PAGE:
A Modest Proposal

Joe Doakes from Como Park emails:

Why did Prohibition fail?  The Hammerheads weren’t tough enough?  They didn’t incarcerate enough people? 
No.  It failed because ordinary citizens resented being told they couldn’t engage in activities that seem normal and harmless, so they quietly rebelled in a nation-wide fit of non-compliance.
Same reason the drug war is failing, particularly the war on marijuana.  Repeal federal prohibition.  Leave it up to the states.  This bill might be a good start.
Joe Doakes

It’s true – ending the “war” would end the black market, which would give us an opportunity to deal with the chaos on the border and in our inner cities.

Of course, there are wide swathes of our government that profit from that chaos.

We’ll see.

8 thoughts on “A Modest Proposal

  1. I could agree, with either of two sets of provisions
    Scenario one: Recreational use is permitted. Growers and sellers are legal but subject to the “dram shop” law and are prosecuted if someone causes a car wreck while under the influence, OR if the user damages his health by using (like the tobacco lawsuit).
    Scenario two: Recreational use and sale is permitted, with the following condition: Each package must bear a revenue stamp, equal to the average street value, and available privately in most government offices (or through the internet). Anyone in possession without the stamp must pay the stamp cost plus a penalty, but that penalty is waived and a “cut” paid if the seller is identified and pays the stamp cost plus penalty. Government should like this solution, just like they like other “sin taxes.”

  2. I’m OK with legalization as long as we have penalties in place for public intoxication, real research into the question of whether marijuana use merely correlates with or causes various maladies, and real research into whether marijuana really helps cure a lot of other maladies.

    I’m guessing that there are some things it causes, and some things it cures for at least a subset of users. Certainly if the standard american diet, tobacco, and alcohol are legal, then marijuana should be as well. It’s a lot less harmful as far as we know.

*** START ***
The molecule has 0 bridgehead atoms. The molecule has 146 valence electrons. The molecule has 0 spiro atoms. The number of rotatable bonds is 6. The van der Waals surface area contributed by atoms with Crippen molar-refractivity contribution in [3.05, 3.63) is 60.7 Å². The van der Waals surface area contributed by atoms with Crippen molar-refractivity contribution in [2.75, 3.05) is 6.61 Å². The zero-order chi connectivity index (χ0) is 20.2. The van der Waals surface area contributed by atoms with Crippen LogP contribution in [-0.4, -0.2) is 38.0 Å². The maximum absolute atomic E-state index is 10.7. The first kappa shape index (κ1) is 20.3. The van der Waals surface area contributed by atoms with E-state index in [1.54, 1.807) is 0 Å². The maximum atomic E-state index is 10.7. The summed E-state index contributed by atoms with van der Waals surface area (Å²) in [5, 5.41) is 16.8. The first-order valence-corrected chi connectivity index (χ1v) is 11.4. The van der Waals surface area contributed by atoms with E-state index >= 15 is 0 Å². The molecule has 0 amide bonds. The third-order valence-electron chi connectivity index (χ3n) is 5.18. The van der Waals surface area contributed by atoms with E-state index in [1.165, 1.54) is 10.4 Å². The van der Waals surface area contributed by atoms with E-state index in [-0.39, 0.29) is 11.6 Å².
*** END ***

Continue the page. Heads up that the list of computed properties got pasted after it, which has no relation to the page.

3. I haven’t smoked a joint in 40 years.
    But shouldn’t we discourage smoking marijuana? It’s hard to believe that the problems of the underclass wouldn’t be harmed by making marijuana easier to obtain and use.
    Who would benefit from making marijuana legal to possess and traffic? Not me. Not anyone I know.
    FYI, the effect of making medical marijuana legal where I live was de facto legalization. It’s not worth prosecuting for possession, for reasons that aren’t immediately apparent. The price here has dropped to the cellar, my sources tell me that an oz of Puna Gold is about the same as I paid for an oz of Mexican shake back in the 70s.

  4. MP, my take is that if we legalize it–and do research like the kind I’m suggesting, maybe some other–we find out precisely who will benefit most from its use. I’m guessing back pain and cancer, but again–that’s why we would want to do the studies, no? Bring it out of the shadows, and help people pay for it without crime.

    Then educate them about the risks. It’s worth noting that most of the improvement in vehicle death rates, for example, has been due to reduced drunken driving. Education at work.

  5. How would you handle job required drug testing? many of the higher paid blue collar and white collar jobs require a drug testing as a condition of hire, and follow up random drug tests. How do they handle drug tests following an auto accident? A guy who enjoys a (legal) joint on weekend nights could fail a drug test, even though he had been drug free for days before the incident.

  6. Simple; you make it legal to check it, and again, you allow people to check for THC use in the same way you allow them to check for alcohol use. I believe Colorado has a provision doing exactly this.

    And, as noted above, you do the research so we actually know whether it’s the THC, or its metabolites, or both, which would lead to impairment. I believe most testing today is of the metabolytes, and that’s going to see something very different from the actual THC.

  7. I know a guy here who is a medical marijuana user (glaucoma). His wife is a school teacher, so she is subject to random drug tests. She does not smoke da’ kine and never has, but it is possible that she might be drug tested and fail from the second hand smoke.
    That is a problem, and it is not a problem that would occur with alcohol.

  8. No doubt it’s a problem, but again, if you’ve got research into whether it’s THC or metabolites found, and in what concentration, you’ve got a great point of reference as to whether it’s worth acting on or not.

    And sometimes I would swear that some of my teachers were using, and not just second hand…..

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